Resource Center

Stories

 

 

 

The IRE Resource Center is a major research library containing more than 26,000 investigative stories — both print and broadcast.

These stories are searchable online or by contacting the Resource Center directly (573-882-3364 or rescntr@ire.org) where a researcher can help you pinpoint what you need.

Browse or search the tipsheet section of our library below. Stories are not available for download but can be easily ordered by contacting the Resource Center.

 

 

 



Search results for "information" ...

  • There Will Be Diatomaceous!

    In this series of coverage, Mission and State looks at Santa Barbara’s love-hate relationship with oil. As the country dives deeper and deeper into the enhanced-extraction oil boom, Santa Barbara grapples with what to do with the vast oil reserves waiting to be tapped in the North County and offshore. These stories delve into the fractured local oil politics, the strange bedfellows oil development can make of environmentalists, oil companies and politicians, the environmental and developmental legacies informing current debates, the missed opportunities for environmental concessions and the campaign contributions putting politicians in compromising positions. These stories paint the picture of a county in an almost schizophrenic political and cultural dance with itself. During the course of researching and reporting this series, it was revealed that Air Pollution Control District advisory board member and Lompoc City Councilmember Ashley Costa also worked in public relations for Santa Maria Energy, an obvious conflict of interest. Reporter Karen Pelland discovered that the president of a company proposing to slant drill from Vandenberg Air Force Base to get to the vast Tranquillon Ridge offshore reserve made significant political contributions to now-Congressman John Garamendi (D-Walnut Creek). Garamendi had previously scuttled a deal between environmentalists and PXP oil company for the same reserve that was hailed as a landmark proposal at the time.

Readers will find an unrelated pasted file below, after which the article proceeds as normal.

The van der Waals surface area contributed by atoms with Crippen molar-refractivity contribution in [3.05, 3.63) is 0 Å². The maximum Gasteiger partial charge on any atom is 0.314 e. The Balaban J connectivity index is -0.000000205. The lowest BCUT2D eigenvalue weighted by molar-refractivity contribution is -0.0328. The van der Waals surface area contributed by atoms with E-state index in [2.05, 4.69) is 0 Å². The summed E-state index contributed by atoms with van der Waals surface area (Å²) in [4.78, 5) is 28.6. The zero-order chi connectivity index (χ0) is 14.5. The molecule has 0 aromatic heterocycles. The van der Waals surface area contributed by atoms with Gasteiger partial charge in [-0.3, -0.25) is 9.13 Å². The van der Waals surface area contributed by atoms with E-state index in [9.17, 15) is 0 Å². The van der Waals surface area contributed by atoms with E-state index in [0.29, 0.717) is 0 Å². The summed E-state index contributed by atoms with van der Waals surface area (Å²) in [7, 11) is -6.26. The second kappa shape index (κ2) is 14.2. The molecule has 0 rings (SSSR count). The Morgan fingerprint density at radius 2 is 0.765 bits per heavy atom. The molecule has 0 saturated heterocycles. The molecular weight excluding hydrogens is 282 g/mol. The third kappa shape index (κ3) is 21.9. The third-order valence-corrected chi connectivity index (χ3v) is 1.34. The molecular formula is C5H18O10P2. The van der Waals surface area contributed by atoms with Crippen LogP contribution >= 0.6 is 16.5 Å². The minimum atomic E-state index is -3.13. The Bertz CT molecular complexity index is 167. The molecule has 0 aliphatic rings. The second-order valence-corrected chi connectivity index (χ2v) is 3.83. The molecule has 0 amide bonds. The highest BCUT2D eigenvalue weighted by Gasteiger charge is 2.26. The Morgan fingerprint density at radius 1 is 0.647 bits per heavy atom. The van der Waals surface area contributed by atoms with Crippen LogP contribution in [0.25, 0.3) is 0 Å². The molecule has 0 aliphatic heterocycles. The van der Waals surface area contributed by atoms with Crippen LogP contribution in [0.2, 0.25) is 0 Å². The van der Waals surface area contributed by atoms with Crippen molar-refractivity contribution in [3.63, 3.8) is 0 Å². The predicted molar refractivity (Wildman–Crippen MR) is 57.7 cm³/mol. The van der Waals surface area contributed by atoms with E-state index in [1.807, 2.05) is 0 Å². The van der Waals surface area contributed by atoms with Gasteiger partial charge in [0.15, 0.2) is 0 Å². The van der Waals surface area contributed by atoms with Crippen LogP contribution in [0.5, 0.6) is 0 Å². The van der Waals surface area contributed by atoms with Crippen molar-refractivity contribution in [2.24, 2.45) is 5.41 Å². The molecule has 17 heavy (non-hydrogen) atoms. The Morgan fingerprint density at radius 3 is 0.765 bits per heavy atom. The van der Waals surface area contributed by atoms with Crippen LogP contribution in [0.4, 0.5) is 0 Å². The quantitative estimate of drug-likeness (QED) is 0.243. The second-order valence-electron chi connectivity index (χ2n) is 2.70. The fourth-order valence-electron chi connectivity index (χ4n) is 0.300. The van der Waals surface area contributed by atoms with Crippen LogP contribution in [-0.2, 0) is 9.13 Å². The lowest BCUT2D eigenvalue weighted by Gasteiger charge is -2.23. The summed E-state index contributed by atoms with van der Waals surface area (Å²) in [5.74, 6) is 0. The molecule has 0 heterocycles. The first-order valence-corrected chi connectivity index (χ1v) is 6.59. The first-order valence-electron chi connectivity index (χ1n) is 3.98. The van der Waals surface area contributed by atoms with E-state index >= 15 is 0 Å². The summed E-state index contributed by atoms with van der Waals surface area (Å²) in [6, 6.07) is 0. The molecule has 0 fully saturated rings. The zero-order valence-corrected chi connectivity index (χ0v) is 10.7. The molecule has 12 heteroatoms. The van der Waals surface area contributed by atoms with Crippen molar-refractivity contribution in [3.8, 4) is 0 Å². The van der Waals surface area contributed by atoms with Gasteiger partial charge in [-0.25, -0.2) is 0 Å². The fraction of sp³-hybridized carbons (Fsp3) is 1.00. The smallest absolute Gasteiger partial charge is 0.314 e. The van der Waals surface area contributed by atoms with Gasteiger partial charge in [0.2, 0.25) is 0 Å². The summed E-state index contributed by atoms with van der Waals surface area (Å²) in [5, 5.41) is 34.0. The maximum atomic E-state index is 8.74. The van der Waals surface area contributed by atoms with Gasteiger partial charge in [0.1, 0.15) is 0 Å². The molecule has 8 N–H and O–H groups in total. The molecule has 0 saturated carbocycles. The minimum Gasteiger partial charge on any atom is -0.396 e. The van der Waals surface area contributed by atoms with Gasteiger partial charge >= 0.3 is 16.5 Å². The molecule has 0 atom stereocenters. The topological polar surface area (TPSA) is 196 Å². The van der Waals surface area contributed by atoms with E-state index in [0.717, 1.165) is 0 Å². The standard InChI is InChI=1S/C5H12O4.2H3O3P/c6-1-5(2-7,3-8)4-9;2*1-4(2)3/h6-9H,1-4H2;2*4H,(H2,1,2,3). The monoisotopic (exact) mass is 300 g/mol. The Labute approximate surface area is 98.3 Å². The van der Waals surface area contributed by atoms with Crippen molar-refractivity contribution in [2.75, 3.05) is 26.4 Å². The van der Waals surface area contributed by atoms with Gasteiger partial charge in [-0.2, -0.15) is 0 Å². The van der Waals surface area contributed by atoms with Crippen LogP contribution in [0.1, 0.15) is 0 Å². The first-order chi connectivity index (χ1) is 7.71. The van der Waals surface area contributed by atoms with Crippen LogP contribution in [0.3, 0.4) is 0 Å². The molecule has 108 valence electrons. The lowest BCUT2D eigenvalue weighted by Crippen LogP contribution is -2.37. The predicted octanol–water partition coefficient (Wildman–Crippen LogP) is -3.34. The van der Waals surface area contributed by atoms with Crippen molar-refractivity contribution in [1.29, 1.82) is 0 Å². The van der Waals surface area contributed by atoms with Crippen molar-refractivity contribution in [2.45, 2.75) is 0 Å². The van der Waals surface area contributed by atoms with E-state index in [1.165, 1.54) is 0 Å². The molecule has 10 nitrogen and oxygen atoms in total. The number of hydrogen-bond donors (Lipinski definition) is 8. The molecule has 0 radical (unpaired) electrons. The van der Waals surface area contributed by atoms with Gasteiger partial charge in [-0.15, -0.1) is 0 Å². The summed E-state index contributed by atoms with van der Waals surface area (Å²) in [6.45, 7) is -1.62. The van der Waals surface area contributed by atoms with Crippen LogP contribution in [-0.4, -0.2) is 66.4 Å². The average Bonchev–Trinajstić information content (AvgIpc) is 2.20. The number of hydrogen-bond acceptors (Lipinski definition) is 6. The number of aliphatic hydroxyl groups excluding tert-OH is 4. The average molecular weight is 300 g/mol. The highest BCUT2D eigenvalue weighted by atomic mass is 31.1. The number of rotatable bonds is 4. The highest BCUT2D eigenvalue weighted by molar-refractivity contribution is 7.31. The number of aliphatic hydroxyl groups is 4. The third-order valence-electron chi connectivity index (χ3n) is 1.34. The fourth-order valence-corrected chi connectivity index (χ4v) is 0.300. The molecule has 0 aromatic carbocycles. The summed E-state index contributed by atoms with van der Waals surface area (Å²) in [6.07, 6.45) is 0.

Tags: oil; oil reserves; environmentalists

    By Natalie Cherot, Joe Donnelly, Karen Pelland

    Mission and State

    2013

  • The People vs. Brian Tacadena

    At 11:28 p.m. on Sept. 1, 2013, a Santa Barbara Police Department officer shot and killed 46-year-old Brian Tacadena after the officer encountered Tacadena while patrolling Santa Barbara’s Westside. “The People vs. Brian Tacadena” is an in-depth look into the sequence of events that led to the final moments in Tacadena’s life. The story shows how momentum toward tragedy can build slowly over time and then accelerate with fatal consequences over the course of one evening. Besides being a compelling portrait of a troubled man, the story also shows what can happen when mental health illnesses are left largely untreated. The story also examines the cloistered nature of the Santa Barbara Police Department, especially when it comes to reviewing its officer-involved shootings. The story includes a supplementary video featuring the police department’s public information officer discussing the case and how the police department investigates itself, a criminal law attorney specializing in police brutality, and interviews with Tacadena family members and community activists. The story also featured a slideshow of images from Tacadena’s life as well as documents related to his mental-health treatment while incarcerated.